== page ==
Our fifth installment of NOLA History Guy December features New Orleans Jazz
NOLA History Guy December – Kid Ory
David Simon’s TV series for HBO, “Treme” was in its third season in the summer of 2012. When I learned the show was green-lighted for a fourth season, I pitched a book to Arcadia, “Faubourg Treme.” A couple of days later, I received an email from one of the acquisitions editors. They liked the idea, but wondered if I would be open to a project of a wider scope. I saw Treme as an important neighborhood in New Orleans history, particularly Black history. They saw Treme as the birthplace of Jazz. (Strictly speaking, it was one of the birthplaces, but we got there in the ultimate book.) So, said, sure, and began work on New Orleans Jazz.
Edward “Kid” Ory, “Dutt” to his friends, was born in LaPlace, Louisiana. As a teen in the 1900s, he came into New Orleans on weekends to play gigs with his friends. They took the train into town, then borrow a wagon. They meandered around the city, promoting their gig for that Saturday evening. The trombone players in these bands played off the back of the wagon, the “tailgate.” That way they could work the horn’s slide without risking damage.
Here’s the caption for one of Dutt’s photos:
Tailgate. Edward “Kid” Ory (1886-1973) played banjo as a child, developing a style known as “tailgate,” where the trombone player plays rhythm, under the lead of trumpets/cornets. Originally from LaPlace, Louisiana, legend is that Buddy Bolden “discovered” the 19-year old Ory in Uptown New Orleans and brought him into the fledgling Storyville jazz scene, but his sister told Bolden her brother was too young to play the clubs. Ory did make it to Storyville in the 1910s, then moved to Los Angeles in 1919, eventually making his way to Chicago. In Chicago, he played with King Oliver, Jelly Roll, and Louis Armstrong. Ory took a long hiatus during the Great Depression, but his career enjoyed radio success from 1944-1961.
Dutt was one of the original “Creole Jazz” players. The Great Migration of Black Americans from former slave states to Northern and Western states saw many Black musicians move to Chicago, New York, and Los Angeles. Ory played with King Oliver and Pops in Chicago, then settled in Los Angeles.
New Orleans Jazz by Edward J. Branley
From the back cover:
Discover how Jazz shaped the history and enhanced the life of the citizens of New Orleans.
From the days when Buddy Bolden would blow his cornet to attract an audience from one New Orleans park to another, to the brass bands in clubs and on the streets today, jazz in New Orleans has been about simple things: getting people to snap their fingers, tap their toes, get up and clap their hands, and most importantly dance! From the 1890s to World War I, from uptown to Faubourg Treme and out to the lakefront, New Orleans embraced this uniquely American form of music. Local musicians nurtured jazz, matured it, and passed it on to others. Some left the city to make their names elsewhere, while others stayed, playing the clubs, marching in the parades, and sending loved ones home with jazz funerals. Older musicians mentored younger ones, preserving the traditions that give New Orleans such an exciting jazz scene today.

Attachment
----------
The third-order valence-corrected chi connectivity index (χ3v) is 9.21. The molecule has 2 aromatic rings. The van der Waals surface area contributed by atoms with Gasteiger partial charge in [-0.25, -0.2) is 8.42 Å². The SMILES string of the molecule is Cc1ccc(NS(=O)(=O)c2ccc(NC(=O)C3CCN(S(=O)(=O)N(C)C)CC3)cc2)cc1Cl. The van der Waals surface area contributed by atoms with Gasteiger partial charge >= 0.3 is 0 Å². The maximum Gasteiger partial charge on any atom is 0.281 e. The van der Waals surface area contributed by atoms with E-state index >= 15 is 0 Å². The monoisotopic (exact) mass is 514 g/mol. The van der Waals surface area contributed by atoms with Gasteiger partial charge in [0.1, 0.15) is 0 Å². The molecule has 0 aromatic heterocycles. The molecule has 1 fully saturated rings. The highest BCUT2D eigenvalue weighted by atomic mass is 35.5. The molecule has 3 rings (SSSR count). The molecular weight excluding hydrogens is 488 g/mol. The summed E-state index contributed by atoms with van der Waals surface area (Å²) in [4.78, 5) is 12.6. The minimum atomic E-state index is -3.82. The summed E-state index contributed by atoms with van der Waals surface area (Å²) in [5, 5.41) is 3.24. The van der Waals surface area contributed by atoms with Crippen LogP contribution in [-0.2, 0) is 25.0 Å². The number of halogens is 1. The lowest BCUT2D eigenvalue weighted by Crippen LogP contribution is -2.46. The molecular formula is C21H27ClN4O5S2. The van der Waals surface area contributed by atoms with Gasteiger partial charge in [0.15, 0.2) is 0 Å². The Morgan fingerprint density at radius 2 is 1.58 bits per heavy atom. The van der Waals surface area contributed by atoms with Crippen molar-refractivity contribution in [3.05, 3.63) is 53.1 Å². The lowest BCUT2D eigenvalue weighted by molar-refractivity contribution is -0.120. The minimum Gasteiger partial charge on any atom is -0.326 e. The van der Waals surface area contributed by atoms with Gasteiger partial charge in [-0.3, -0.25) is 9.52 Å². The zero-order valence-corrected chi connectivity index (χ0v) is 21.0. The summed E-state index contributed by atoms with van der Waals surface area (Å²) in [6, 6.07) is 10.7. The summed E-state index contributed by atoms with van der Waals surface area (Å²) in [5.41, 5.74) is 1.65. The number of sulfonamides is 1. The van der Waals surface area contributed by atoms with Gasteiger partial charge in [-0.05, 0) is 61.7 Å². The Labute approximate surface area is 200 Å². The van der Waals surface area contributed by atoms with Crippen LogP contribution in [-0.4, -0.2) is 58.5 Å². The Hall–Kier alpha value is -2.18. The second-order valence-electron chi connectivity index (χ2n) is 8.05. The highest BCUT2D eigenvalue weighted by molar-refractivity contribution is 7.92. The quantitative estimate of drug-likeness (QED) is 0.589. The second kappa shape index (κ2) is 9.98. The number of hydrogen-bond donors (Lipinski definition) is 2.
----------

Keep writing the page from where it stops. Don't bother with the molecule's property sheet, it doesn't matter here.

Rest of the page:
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The Storyville debate continued past the District’s creation. .
In their edition of 9-October-1897, The Mascot re-printed a letter from “CITIZEN,” originally published in The New Orleans Item. The letter decries the establishment of the Storyville District, not so much because of the morality of brothels, but because of the behind-the-scene shenanigans taking place between property owners and the New Orleans City Council. The City Council created the District via an ordinance passed on 6-July-1897. They designated the area between Basin, Customhouse, N. Villere, and St. Louis Streets as a red-light district, where prostitution was legal.
Opposition to Storyville
Those who objected to the District did so on more than moral grounds. The neighborhood broke down into the up-scale “sporting palaces” along Basin Street, to the “cribs,” small houses going back into the District, towards N. Villere Street. The price of the evening’s activities reflected the location. So, whether the customer was punter with some money, or a working man looking for some action on a budget, the houses of Storyville met the needs. While those who objected to prostitution in any form howled, the notion of creating a red-light district appealed to many. In particular, property owners in the Vieux Carre and in Faubourg Treme on the east side of the Carondelet Canal liked the idea.
The letter writer, “CITIZEN,” decries the shifts in property values created by the ordinance:
The ordinance has not only done an unjustified injury to the property holders owning real estate, to the value of more than half a million dollars, in the former district occupied by the lewd and abandoned, but has really been a barefaced scheme to speculate to the detriment of a large portion of our population, for the benefit of a few, who are on the ground floor of city affairs, and has afforded several human vampires an opportunity for extorting for old dilapidated shanties fabulous rentals out of all proportion to the value of their properties.
Essentially, CITIZEN argues that houses in a red-light district lose value. At the same time others jacked up the rental prices. The description of “old dilapidated shanties” fits with many of the descriptions of “cribs” in the District.
The flowery prose of the letter writer, combined with the parallels of the issues surrounding short-term rentals of modern times make this a fascinating read.
1201 Canal Street viewed from the Elks Building.
1201 Canal Street
John Tibule Mendes took this photo of Krauss Department Store and the train station on 30-March-1919. Mendes stood on the roof of the Elk’s Home, just across Canal Street, at 127 Elks Place. Leon Fellman built the store’s first two floors in 1903. The five-story addition behind that first building dates to 1911.
To the left of the store stands the offices of the Texas Company, better known as Texaco. The billboard on the roof displays the company’s familiar star logo. That site is now a rental car parking lot. Texaco would later acquire the block at Canal and Marais Street. They built the “green building” there, as their headquarters, in the 1960s.
To the right of Krauss is Terminal Station. The Frisco Railroad formed the New Orleans Terminal Company in 1907 to build the station, which was completed in 1908. While there isn’t any documentation to this effect, I’m certain that Fellman either knew about the railroad’s plans, or speculated correctly, when he purchased the properties in the 1201 block of Canal in 1899. A small station for the Spanish Fort train stood in the Basin Street neutral ground. The right-of-way established, it was easy for the railroad to build out from there. The station bears the name of Southern Railway in this photo. Southern acquired the New Orleans and Northeastern Railroad, along with New Orleans Terminal Company, in 1916.
The smokestack, background right, marks the location of the Consumers Electric Company. The company leased the smokestack for advertising. It features Regent Shoes at this time. Regent Shoes aggressively placed ads on large outdoor fixtures and mis-matched wall space around the city.